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Thursday, March 15, 2007

Austin TX During SXSW

Just wrapped up SXSW Interactive. I went down there with Red Bull to takeover venue and create an interactive immersive environment that seamlessly intergraded into the aesthetics of the venue (More like venues) as there were two clubs joined together with different themes.

“HiLo” was a sexy club with a 70’s lounge vibe, attached to it is “Betsy’s” a Pinup girl theme with exposed brick and stain glass windows and dilapidated wooden doors and windows as decor.

The planning began months ago with John Taylor and I going out to Austin to do a walk through of the venue and John (Parts) did a full-scale sketch up of the two venues. Now the venue owner has a “to scale model” to a 1/8th of an inch.
We arrived in Austin on March 5th to begin load in of all the equipment and installations.

We had a crew of 8 to build and manage all installations. Most of the projectors had their own Mac Mini running content to the projectors. We were using odd aspect ratios like 600x800 vertically or 600x2400.
In this blurry picture we are using a matrox triplehead2go over 3 projectors. This is Brooks flash animation with the event logo
So all the Mac Minis were networked together and “Parts” had a G5 running Remote Desktop as the central brain. We could reroute the video clips from any Mac Mini to any other machine.
One the video clip that was 600x2400 Brooks create a beautiful growing vine with the event key logo intergraded into it. He did it in flash so we could have smooth playback on a large format. We were projecting on a dark green concaved surface so we kept the backgrounds black and the vines and logo gold. Since the screens weren’t edge blended it didn’t matter if the projectors didn’t perfectly match up pixel for pixel.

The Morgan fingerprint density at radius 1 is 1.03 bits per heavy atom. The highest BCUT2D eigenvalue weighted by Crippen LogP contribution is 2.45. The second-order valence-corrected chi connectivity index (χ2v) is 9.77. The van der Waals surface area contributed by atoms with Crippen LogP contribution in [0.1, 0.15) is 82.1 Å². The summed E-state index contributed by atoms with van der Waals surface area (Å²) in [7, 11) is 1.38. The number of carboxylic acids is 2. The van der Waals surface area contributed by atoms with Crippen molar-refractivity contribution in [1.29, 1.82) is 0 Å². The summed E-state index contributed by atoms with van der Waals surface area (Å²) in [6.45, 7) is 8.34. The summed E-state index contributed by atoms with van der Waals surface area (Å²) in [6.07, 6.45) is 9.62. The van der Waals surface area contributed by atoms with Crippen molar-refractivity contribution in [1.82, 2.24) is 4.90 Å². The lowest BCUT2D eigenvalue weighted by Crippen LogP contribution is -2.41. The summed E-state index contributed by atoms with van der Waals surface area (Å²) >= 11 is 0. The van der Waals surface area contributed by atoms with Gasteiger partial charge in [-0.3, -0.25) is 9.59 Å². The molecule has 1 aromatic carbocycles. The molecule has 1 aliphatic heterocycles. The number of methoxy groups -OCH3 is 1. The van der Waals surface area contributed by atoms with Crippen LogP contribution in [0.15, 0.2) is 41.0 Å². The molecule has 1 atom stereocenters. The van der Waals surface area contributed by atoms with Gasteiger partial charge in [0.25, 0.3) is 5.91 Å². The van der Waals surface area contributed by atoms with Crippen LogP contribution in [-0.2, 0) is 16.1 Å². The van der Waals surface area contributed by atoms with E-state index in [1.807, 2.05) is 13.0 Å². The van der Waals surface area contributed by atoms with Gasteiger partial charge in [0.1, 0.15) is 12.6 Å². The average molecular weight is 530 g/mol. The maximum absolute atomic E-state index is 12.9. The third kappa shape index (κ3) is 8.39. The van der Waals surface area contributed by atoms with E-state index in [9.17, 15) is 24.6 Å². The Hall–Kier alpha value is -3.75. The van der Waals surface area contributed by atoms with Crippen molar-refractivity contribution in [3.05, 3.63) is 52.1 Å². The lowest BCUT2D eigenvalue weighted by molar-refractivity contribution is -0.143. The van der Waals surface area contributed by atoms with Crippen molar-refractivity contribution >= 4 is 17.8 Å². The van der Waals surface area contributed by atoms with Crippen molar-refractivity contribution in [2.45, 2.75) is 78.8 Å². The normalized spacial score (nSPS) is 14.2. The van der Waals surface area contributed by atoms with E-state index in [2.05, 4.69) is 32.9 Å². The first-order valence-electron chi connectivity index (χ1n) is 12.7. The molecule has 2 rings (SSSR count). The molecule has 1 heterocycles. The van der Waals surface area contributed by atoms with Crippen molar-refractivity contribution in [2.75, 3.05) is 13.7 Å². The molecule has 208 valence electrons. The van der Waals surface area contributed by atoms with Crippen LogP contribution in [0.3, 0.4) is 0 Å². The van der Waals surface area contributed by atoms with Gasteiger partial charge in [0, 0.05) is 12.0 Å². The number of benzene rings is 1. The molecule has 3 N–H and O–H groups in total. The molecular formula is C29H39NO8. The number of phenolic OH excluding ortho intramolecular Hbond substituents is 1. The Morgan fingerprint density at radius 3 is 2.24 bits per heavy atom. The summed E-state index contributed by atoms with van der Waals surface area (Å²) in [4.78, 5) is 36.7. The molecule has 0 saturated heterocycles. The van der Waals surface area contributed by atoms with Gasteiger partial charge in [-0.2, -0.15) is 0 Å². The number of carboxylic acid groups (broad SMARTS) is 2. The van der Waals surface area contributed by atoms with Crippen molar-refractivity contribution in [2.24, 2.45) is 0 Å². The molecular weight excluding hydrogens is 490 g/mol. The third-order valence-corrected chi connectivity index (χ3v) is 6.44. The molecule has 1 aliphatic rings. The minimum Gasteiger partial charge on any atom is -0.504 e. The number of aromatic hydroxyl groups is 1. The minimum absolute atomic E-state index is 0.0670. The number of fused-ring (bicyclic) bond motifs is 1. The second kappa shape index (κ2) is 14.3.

As seen in this photo we created a vintage cabaret, pinup style content with a red curtain mask. Betsy’s had Red Velvet curtains so we wanted to keep that same aesthetic.

Meagan shot some of her own Cabaret content so we could incorporate it into a LCD display behind a shutter window. The effect turned out awesome. It was just one of the many little installation piece that let the attendees discover and explore the venue.
“Parts” as production manager had commissioned two small bar top refrigerators customized with a LCD screens in the door. The content was a snapshot of the Red Bull cans in the fridge. It appeared as if you were looking at a normal Red Bull Fridge but then video would start playing on the LCD and the cans would fade away.
Each night we had a different partner to co sponsor the event. We also had DJ’s spinning nightly and we setup a VJ suite to mix in co sponsored content or live camera footage of the Play Motion unit. Play Motion was the highlight of the installations. Camera detection, interactive playback of the video screen. People absolutely loved it. The camera detects movement and creates dynamic, playful interaction with what is being projected on the screen as people dance and play in front of it.

Check out the latest from Serato. We discovered that it has a pong game built into it, so the crew retrofitted a coffee table from the venue to hold two turntables. Then participants could play pong using the turntables as the paddle controller. Rotate the record forward and backwards to make the pong paddle move up and down the screen.

As an experiment I set up a midi keyboard connected to a VJ application on the dance floor side of the video booth. This allowed the participants the opportunity to contribute to the visual performance. On the first day I had mapped effects on the black keys of the keyboard and video on the white keys.

A lot of people didn’t understand the method of using the black keys to add effects to the white key clips. The result was less than interesting visuals. On the other days I set it up to be more foolproof. The results were great and the quality of clips and effects were better. Note: I don’t think I would give this much control to the audience if I were in a setting that wasn’t so much about interactivity and/or if the screens were really large. There is something to be said for experience and having an eye for VJing.
Here's the booth

In this photo we are back lighting a wall with Element Labs versa-tubes being controlled remotely by a Sony DS2 action pad.

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